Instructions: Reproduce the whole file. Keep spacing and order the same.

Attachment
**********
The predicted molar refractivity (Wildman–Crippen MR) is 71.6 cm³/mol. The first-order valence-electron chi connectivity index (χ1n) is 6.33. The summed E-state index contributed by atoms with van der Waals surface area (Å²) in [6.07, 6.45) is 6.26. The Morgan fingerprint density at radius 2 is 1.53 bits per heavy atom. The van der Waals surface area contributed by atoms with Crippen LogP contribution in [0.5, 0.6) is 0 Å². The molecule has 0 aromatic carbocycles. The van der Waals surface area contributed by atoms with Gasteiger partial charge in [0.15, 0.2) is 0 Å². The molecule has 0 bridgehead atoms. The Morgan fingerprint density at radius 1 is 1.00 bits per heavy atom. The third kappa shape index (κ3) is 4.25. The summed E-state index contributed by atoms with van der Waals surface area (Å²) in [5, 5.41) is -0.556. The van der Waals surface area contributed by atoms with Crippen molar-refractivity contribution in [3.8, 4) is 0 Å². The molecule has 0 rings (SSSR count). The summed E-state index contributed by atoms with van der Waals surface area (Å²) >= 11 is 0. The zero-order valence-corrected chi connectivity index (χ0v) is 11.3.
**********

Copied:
The predicted molar refractivity (Wildman–Crippen MR) is 71.6 cm³/mol. The first-order valence-electron chi connectivity index (χ1n) is 6.33. The summed E-state index contributed by atoms with van der Waals surface area (Å²) in [6.07, 6.45) is 6.26. The Morgan fingerprint density at radius 2 is 1.53 bits per heavy atom. The van der Waals surface area contributed by atoms with Crippen LogP contribution in [0.5, 0.6) is 0 Å². The molecule has 0 aromatic carbocycles. The van der Waals surface area contributed by atoms with Gasteiger partial charge in [0.15, 0.2) is 0 Å². The molecule has 0 bridgehead atoms. The Morgan fingerprint density at radius 1 is 1.00 bits per heavy atom. The third kappa shape index (κ3) is 4.25. The summed E-state index contributed by atoms with van der Waals surface area (Å²) in [5, 5.41) is -0.556. The van der Waals surface area contributed by atoms with Crippen molar-refractivity contribution in [3.8, 4) is 0 Å². The molecule has 0 rings (SSSR count). The summed E-state index contributed by atoms with van der Waals surface area (Å²) >= 11 is 0. The zero-order valence-corrected chi connectivity index (χ0v) is 11.3.